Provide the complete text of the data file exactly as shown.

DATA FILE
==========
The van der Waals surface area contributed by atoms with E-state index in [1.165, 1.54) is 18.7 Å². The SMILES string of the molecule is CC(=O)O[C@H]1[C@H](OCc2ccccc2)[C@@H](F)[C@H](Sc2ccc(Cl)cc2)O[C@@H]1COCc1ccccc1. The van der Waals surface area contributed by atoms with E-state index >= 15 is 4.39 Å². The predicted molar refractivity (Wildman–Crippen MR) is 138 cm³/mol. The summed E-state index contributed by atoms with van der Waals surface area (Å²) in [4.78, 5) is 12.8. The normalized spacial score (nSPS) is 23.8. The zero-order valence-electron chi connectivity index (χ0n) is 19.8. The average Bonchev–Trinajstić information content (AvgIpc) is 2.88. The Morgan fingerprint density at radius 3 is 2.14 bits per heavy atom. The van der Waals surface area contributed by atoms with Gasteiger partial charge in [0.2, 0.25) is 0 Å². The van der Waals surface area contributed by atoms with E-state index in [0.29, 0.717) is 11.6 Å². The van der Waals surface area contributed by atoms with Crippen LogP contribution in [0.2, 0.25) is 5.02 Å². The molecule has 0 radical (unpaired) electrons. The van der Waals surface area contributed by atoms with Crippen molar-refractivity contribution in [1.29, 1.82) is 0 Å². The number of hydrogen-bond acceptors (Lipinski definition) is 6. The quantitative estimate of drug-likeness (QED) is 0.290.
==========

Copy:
The van der Waals surface area contributed by atoms with E-state index in [1.165, 1.54) is 18.7 Å². The SMILES string of the molecule is CC(=O)O[C@H]1[C@H](OCc2ccccc2)[C@@H](F)[C@H](Sc2ccc(Cl)cc2)O[C@@H]1COCc1ccccc1. The van der Waals surface area contributed by atoms with E-state index >= 15 is 4.39 Å². The predicted molar refractivity (Wildman–Crippen MR) is 138 cm³/mol. The summed E-state index contributed by atoms with van der Waals surface area (Å²) in [4.78, 5) is 12.8. The normalized spacial score (nSPS) is 23.8. The zero-order valence-electron chi connectivity index (χ0n) is 19.8. The average Bonchev–Trinajstić information content (AvgIpc) is 2.88. The Morgan fingerprint density at radius 3 is 2.14 bits per heavy atom. The van der Waals surface area contributed by atoms with Gasteiger partial charge in [0.2, 0.25) is 0 Å². The van der Waals surface area contributed by atoms with E-state index in [0.29, 0.717) is 11.6 Å². The van der Waals surface area contributed by atoms with Crippen LogP contribution in [0.2, 0.25) is 5.02 Å². The molecule has 0 radical (unpaired) electrons. The van der Waals surface area contributed by atoms with Crippen molar-refractivity contribution in [1.29, 1.82) is 0 Å². The number of hydrogen-bond acceptors (Lipinski definition) is 6. The quantitative estimate of drug-likeness (QED) is 0.290.